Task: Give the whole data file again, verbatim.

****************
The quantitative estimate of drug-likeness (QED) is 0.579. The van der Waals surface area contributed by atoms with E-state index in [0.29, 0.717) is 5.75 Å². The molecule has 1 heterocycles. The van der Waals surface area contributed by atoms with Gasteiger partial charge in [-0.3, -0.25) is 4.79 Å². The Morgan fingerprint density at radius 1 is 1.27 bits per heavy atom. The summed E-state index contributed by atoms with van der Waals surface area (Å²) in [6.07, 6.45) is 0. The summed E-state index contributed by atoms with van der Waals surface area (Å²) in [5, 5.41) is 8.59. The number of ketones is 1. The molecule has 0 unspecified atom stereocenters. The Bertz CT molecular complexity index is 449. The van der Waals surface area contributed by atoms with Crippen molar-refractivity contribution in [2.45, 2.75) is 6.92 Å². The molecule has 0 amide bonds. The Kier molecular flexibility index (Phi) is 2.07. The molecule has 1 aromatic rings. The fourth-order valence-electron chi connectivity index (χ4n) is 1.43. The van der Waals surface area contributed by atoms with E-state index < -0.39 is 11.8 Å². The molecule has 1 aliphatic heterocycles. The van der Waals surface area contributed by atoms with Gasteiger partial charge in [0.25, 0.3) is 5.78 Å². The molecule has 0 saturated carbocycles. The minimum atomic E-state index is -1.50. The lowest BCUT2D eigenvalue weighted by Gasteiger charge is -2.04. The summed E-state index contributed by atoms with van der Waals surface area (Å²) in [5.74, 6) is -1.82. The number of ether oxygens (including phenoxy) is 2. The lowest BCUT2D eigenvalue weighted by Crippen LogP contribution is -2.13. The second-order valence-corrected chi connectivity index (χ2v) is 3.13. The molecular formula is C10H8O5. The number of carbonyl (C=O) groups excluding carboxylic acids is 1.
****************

The quantitative estimate of drug-likeness (QED) is 0.579. The van der Waals surface area contributed by atoms with E-state index in [0.29, 0.717) is 5.75 Å². The molecule has 1 heterocycles. The van der Waals surface area contributed by atoms with Gasteiger partial charge in [-0.3, -0.25) is 4.79 Å². The Morgan fingerprint density at radius 1 is 1.27 bits per heavy atom. The summed E-state index contributed by atoms with van der Waals surface area (Å²) in [6.07, 6.45) is 0. The summed E-state index contributed by atoms with van der Waals surface area (Å²) in [5, 5.41) is 8.59. The number of ketones is 1. The molecule has 0 unspecified atom stereocenters. The Bertz CT molecular complexity index is 449. The van der Waals surface area contributed by atoms with Crippen molar-refractivity contribution in [2.45, 2.75) is 6.92 Å². The molecule has 0 amide bonds. The Kier molecular flexibility index (Phi) is 2.07. The molecule has 1 aromatic rings. The fourth-order valence-electron chi connectivity index (χ4n) is 1.43. The van der Waals surface area contributed by atoms with E-state index < -0.39 is 11.8 Å². The molecule has 1 aliphatic heterocycles. The van der Waals surface area contributed by atoms with Gasteiger partial charge in [0.25, 0.3) is 5.78 Å². The molecule has 0 saturated carbocycles. The minimum atomic E-state index is -1.50. The lowest BCUT2D eigenvalue weighted by Gasteiger charge is -2.04. The summed E-state index contributed by atoms with van der Waals surface area (Å²) in [5.74, 6) is -1.82. The number of ether oxygens (including phenoxy) is 2. The lowest BCUT2D eigenvalue weighted by Crippen LogP contribution is -2.13. The second-order valence-corrected chi connectivity index (χ2v) is 3.13. The molecular formula is C10H8O5. The number of carbonyl (C=O) groups excluding carboxylic acids is 1.